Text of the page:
Maroon 5 Breathe Easy At No. 1

May 30th, 2007 // 5 Comments

maroon5.jpgSmooth-rock revivalists Maroon 5 started making returns on Universal’s investment last week, and their new album It Won’t Be Soon Before Long debuted at No. 1 on the Billboard 200, selling 429,000 copies. Included in that total are 102,000 copies of the album sold through digital distribution channels (the album’s still No. 1 on the iTunes Store), a tally that raised the single-week digital sales bar set by Linkin Park’s Minutes To Midnight last week.

Biggest Debuts: Ozzy Osbourne’s Black Rain came in at No. 3, selling 152,000 copies; the Young Jeezy-and-his-pals mixtape Cold Summer entered at No. 4, moving 95,000 copies; the Used’s My Chemical Romance dis record Lies For The Liars sold 92,000 copies and entered the chart at No. 5; and the Keith Richards-free soundtrack to the latest Pirates Of The Caribbean movie came in at No. 14, moving 35,000 units.

Charting The Decline: Total sales were down 3.2% from last week (8.35 million from 8.59 million); that’s a nearly 17% decline from this time last year, when album sales totaled 9.98 million units.

Nickelback Award For Inexplicable Durability: Sure, Linkin Park’s Minutes To Midnight took a 68% sales hit from its debut week on the charts, but that means that, instead of nearly 700,000 people picking up a copy, “only” about 200,000 units were shifted. (And we still don’t know anybody who bought one.) Will Daughtry cease being this section’s perennial? It sold 74,000 copies last week–no doubt aided by the titular baldy’s American Idol appearance on Tuesday night’s pre-finale–and landed at No. 7.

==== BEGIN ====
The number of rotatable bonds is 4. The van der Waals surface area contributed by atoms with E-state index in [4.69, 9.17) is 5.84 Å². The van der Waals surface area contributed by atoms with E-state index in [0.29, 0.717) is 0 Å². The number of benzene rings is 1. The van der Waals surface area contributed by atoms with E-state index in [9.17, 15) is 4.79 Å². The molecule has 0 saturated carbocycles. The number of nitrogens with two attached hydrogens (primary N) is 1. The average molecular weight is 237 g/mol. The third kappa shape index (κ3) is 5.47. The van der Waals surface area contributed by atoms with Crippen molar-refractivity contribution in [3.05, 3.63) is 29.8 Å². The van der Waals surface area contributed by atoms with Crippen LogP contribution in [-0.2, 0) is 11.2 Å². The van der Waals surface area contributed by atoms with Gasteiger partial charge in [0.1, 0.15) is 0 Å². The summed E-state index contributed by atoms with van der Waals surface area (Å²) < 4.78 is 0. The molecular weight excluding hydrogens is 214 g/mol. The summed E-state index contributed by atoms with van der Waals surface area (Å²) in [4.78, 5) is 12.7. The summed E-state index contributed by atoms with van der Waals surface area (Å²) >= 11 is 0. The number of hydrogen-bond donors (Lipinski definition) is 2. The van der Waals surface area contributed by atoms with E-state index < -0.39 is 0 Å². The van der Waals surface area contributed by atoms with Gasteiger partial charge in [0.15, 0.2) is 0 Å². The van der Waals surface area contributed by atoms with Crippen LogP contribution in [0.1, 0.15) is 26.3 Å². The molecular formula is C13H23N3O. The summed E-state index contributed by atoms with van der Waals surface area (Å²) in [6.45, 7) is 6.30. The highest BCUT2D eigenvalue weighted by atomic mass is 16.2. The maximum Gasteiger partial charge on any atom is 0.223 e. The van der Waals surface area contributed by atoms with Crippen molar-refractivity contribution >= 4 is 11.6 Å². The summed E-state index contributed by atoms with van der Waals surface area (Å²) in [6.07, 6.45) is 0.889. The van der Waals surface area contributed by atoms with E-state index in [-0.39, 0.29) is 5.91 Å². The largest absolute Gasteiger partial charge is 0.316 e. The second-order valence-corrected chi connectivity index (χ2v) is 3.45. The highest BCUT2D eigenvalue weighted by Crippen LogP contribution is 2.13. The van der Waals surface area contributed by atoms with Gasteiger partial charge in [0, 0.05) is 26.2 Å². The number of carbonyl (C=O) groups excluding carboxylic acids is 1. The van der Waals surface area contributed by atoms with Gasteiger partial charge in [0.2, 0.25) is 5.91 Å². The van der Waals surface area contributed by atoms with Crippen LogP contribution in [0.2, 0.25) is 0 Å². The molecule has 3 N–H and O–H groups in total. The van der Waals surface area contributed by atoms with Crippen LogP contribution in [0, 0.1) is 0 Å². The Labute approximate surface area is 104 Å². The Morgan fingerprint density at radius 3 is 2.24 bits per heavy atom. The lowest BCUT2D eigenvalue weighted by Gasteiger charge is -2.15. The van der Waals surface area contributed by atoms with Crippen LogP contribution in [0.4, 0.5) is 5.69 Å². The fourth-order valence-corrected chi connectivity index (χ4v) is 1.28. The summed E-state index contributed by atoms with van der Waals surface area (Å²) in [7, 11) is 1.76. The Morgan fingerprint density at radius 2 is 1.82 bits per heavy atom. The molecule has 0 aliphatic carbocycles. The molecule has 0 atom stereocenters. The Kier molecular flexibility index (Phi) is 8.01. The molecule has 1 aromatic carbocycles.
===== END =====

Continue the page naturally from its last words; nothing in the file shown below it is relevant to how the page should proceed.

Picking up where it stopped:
Maroon 5 Nudges Linkin Park From Atop Billboard 200 [Billboard]

  1. Ned Raggett

    So what quintet with a grey-themed cover will be number one next week?

  2. noamjamski

    Does Idolator have access to Soundscan?

    What I think is interesting is that there were a total of 8.35 million albums sound last week but the #1 charting record only sold about 5% of that number?

    What are the other 95% of sales? What catalog sales are picking up that slack? Is Back in Black still the biggest selling record in the country? Where is the disconnect?

  3. Maura Johnston

    @noamjamski: Re question 1: I wish.

    As for your second question: I think the sheer volume of music coming out every other week is helping pick up the slack.

  4. The HZA. [member of the zombie nation]

    The grammar Nazi in me hates the album title of Maroon 5.

  5. Chris Molanphy

    @noamjamski: Short answer: Catalog is a big part of it.

    In fact, it’s a bigger part all the time, because current product isn’t moving the way it used to. But catalog is down, too.

    Even reading Billboard, it’s hard to get a handle on how big catalog sales are, because records older than two years are removed from the big chart. Occasionally, chart columnist Geoff Mayfield will reveal a statistic like, “If the Grease soundtrack were on the big chart this week, it would rank at #15″ (That example in particular leaps to mind because Grease notched some big sales when it hit DVD a few years ago, and again when that ill-fated NBC reality show debuted). But that’s about it.

    I have the same sanitized sources Maura et al. do (I read the magazine and look at Billboard.com). As you suggest, the only way to get a true picture of what an old-and-new sales chart looks like would be with a very expensive SoundScan account.

    All that said, keep an eye on Billboard’s Catalog chart if you’re curious. Long story short, Back in Black sells in the thousands every week.

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